Ted Olson: Proposition 8 Decision "Judicial Responsibility in its Classic Sense"

Via Think Progress.

In this exchange, Ted Olson, who along with David Boies successfully led the legal challenge that overturned Proposition 8 banning gay marriage in California, told Fox News' Chris Wallace that it's not "judicial activism" when a judge follows the Constitution.

"Where is the right to same-sex marriage in the Constitution?" asked Wallace.

"Where is the right to interracial marriage in the Constitution, Chris?" replied Olson.

"The Supreme Court has looked at marriage and has said that the right to marry is a fundamental right for all citizens. So you call it interracial marriage and then you could prohibit it, no? The Supreme Court said no. The same thing here," Olson argued.

"The judge after hearing three weeks of testimony and full day of closing arguments and listening to experts from all over the world concluded that the denial of the right to marry to these individuals in California hurt them and did not advance the cause of opposite sex marriage," Olson added.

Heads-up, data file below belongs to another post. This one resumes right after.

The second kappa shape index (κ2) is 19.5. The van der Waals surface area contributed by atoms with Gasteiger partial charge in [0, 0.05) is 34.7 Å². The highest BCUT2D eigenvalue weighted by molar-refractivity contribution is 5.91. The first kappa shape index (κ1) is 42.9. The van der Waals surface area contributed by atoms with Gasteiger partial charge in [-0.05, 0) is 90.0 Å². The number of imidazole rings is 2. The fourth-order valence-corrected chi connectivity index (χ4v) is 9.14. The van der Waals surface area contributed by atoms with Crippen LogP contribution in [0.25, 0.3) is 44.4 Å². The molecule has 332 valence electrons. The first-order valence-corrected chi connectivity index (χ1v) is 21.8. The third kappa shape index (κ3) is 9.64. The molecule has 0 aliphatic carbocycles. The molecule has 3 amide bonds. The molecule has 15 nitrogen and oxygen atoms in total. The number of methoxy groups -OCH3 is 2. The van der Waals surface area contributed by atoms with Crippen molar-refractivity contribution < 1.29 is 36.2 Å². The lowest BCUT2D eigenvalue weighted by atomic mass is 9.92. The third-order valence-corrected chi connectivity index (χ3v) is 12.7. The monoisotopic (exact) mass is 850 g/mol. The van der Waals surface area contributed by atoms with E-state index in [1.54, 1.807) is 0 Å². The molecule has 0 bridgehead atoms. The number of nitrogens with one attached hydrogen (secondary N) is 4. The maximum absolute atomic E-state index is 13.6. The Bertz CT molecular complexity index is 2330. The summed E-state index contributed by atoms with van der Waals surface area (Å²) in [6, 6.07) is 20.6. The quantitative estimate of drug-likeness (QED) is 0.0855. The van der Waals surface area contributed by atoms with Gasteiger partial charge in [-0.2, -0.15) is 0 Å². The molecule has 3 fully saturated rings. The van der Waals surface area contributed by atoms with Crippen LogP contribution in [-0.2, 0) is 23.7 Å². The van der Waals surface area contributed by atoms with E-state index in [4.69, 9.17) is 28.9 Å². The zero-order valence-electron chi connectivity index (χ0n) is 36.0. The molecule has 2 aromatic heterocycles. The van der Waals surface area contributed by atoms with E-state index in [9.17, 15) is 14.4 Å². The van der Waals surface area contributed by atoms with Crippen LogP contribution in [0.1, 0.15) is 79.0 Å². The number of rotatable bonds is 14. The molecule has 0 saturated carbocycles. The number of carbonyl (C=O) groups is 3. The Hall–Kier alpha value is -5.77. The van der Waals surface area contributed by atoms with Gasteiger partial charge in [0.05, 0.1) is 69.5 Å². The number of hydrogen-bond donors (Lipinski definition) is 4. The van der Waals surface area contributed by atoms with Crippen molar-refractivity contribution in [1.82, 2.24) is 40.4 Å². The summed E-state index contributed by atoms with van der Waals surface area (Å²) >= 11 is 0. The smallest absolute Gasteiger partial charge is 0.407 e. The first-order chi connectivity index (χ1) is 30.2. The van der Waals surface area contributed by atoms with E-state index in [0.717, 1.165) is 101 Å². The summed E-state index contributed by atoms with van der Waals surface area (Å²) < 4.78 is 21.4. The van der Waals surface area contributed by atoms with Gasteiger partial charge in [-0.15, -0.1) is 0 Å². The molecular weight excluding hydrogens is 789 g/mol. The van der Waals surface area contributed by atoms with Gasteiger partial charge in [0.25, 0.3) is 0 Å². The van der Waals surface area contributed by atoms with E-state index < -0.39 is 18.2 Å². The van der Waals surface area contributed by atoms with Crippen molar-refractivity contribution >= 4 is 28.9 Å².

"This is what judges are expected to do. It's not judicial activism. It's judicial responsibility in the classic sense," emphasized Olson. 

As Olson and Boies have demonstrated minority rights cannot be subject to popular votes. 

Olson shot down every single argument that Wallace tried to advance. In the end Wallace conceded, “Mr. Olson, we want to thank you so much for joining us today. We’ll keep following your lawsuit. And I gotta say, after your appearance today, I don’t understand how you ever lost a case in the supreme court, sir.”

 

Prop. 8 Federal Lawsuit Begins, Cue Right-Wing Media Hysteria

This week in a San Francisco Federal District Court, a legal odd couple will be on display. Attorney David Boies, who represented Al Gore before the U.S. Supreme Court in the infamous 2000 case ofBush v. Gore, and conservative attorney Ted Olson, who represented George W. Bush, are joining forces to overturn California's Proposition 8. It will be their contention that the initiative passed by voters in 2008 banning same-sex marriage in the Golden State violates the Equal Protection and Due Process clauses of the U.S. Constitution, singles out gays and lesbians for a disfavored legal status, and discriminates on the basis of gender and sexual orientation.

Regardless of which side prevails, experts agree the case is likely to be appealed all the way to the highest court in the land.

Cue right-wing media hysteria and homophobia.

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